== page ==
It has been a sincere pleasure to serve as your humor columnist this year. Rather than tell you about anything worth hearing, I’m going to tell you about humor. Someone asked me the secret to humor. I told him a few choice quotes from some funny people. Then I said, “I am quoting these people because I don’t know what humor is. I just know I’m only funny when I’m trying to hide something from everyone else.”

I’ve never posted a secret to the website “Emory Secrets.” Even anonymously, I don’t want to tell anyone anything outright. I believe fear, pain, sadness and frustration should not be told without first distilling them into something else. Perhaps this is unhealthy. But I don’t care.

The one time I told someone about whatever was bothering me, she wrote a play about it. Her name is Allie Kayhart, and it was a badly-written play. It was produced at Emory. She didn’t change my name and misspelled the coffee shop that I worked at. Incidentally, the week it went on, I decided to buy clippers and give myself a haircut. I am very cheap. I accidentally cut the left side too short and had to shave the whole thing off. The next day, I walked into class with a professor who had seen the play about me. Seeing a newly-shaved head, he asked after class, “Alfred, is everything all right?” Everything was, except my shaky hands. I’m just cheap.

I can’t give you any insight into Emory. If you want to know any real secrets of Emory that I know, it’s that the third floor of the library has two bathrooms, and the one by the back is the best place to take a poop in solitude and reflect on life. It is where I am composing this reflection on my phone. I can give you insight into the only thing of worth I did at Emory. I hope that I made people laugh. The only way you can do that is to have pity, and to have something pitiful to hide.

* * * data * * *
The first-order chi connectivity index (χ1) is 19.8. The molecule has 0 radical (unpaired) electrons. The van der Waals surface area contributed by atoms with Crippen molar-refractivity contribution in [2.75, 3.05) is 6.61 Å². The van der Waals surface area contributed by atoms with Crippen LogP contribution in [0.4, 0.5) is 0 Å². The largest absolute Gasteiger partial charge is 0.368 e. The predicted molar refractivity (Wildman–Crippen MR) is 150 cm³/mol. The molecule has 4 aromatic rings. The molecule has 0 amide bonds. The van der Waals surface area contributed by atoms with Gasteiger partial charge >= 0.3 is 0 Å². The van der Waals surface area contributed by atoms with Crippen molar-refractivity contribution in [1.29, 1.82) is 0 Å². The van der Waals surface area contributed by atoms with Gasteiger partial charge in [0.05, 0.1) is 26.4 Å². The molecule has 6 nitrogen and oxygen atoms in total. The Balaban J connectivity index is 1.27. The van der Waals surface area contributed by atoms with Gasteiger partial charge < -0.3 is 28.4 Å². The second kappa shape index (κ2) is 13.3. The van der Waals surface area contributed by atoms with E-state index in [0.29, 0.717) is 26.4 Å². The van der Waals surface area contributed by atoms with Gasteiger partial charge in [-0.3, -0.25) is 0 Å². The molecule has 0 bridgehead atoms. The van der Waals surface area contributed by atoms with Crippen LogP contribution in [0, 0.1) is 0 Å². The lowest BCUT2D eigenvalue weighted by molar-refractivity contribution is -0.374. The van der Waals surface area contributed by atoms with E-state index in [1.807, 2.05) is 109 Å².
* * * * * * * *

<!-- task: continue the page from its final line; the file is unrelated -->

You can’t make fun of people for being stupid unless you admit that you are also stupid. No one has anything all figured out.
And to mock someone for not having things figured out, without acknowledging your own lack of direction, is not funny. The best stories are the ones that secretly say, “I’m pathetic.”

If you want to be funny, hide your feelings or make fun of them. And of course, write on the toilet.

As I wrote this, a man walked into the bathroom talking on his phone in spanish or italian. He continued the conversation while taking a s–t. It reminded me of the only thing I can say about humor with confidence: Good humor reminds us that everybody poops.

Humor Columnist A.J. Artis is a College senior from Sunnyvale, Calif.